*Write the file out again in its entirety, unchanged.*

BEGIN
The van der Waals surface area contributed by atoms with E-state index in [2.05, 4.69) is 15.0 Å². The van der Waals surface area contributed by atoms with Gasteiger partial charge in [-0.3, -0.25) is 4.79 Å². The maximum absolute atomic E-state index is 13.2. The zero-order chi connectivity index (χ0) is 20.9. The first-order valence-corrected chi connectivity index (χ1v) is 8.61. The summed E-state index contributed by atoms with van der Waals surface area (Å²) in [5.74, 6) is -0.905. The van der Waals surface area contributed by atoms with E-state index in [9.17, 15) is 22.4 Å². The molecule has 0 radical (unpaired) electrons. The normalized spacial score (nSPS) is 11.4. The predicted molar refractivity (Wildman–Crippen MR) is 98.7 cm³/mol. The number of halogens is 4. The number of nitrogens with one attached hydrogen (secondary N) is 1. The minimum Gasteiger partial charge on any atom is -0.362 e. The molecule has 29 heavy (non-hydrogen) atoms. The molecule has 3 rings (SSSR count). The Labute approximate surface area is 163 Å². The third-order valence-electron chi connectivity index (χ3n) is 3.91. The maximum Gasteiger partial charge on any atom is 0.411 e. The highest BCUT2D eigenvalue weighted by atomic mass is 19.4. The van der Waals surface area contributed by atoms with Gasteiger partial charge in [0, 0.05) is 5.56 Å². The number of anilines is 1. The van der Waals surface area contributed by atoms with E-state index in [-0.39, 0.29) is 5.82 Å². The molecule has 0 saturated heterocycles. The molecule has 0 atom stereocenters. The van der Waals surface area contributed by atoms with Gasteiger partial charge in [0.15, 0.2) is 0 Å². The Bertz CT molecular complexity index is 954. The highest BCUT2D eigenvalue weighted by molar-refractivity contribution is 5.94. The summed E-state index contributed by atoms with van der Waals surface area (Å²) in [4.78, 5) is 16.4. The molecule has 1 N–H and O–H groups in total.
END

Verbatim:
The van der Waals surface area contributed by atoms with E-state index in [2.05, 4.69) is 15.0 Å². The van der Waals surface area contributed by atoms with Gasteiger partial charge in [-0.3, -0.25) is 4.79 Å². The maximum absolute atomic E-state index is 13.2. The zero-order chi connectivity index (χ0) is 20.9. The first-order valence-corrected chi connectivity index (χ1v) is 8.61. The summed E-state index contributed by atoms with van der Waals surface area (Å²) in [5.74, 6) is -0.905. The van der Waals surface area contributed by atoms with E-state index in [9.17, 15) is 22.4 Å². The molecule has 0 radical (unpaired) electrons. The normalized spacial score (nSPS) is 11.4. The predicted molar refractivity (Wildman–Crippen MR) is 98.7 cm³/mol. The number of halogens is 4. The number of nitrogens with one attached hydrogen (secondary N) is 1. The minimum Gasteiger partial charge on any atom is -0.362 e. The molecule has 29 heavy (non-hydrogen) atoms. The molecule has 3 rings (SSSR count). The Labute approximate surface area is 163 Å². The third-order valence-electron chi connectivity index (χ3n) is 3.91. The maximum Gasteiger partial charge on any atom is 0.411 e. The highest BCUT2D eigenvalue weighted by atomic mass is 19.4. The van der Waals surface area contributed by atoms with Gasteiger partial charge in [0, 0.05) is 5.56 Å². The number of anilines is 1. The van der Waals surface area contributed by atoms with E-state index in [-0.39, 0.29) is 5.82 Å². The molecule has 0 saturated heterocycles. The molecule has 0 atom stereocenters. The van der Waals surface area contributed by atoms with Gasteiger partial charge in [0.15, 0.2) is 0 Å². The Bertz CT molecular complexity index is 954. The highest BCUT2D eigenvalue weighted by molar-refractivity contribution is 5.94. The summed E-state index contributed by atoms with van der Waals surface area (Å²) in [4.78, 5) is 16.4. The molecule has 1 N–H and O–H groups in total.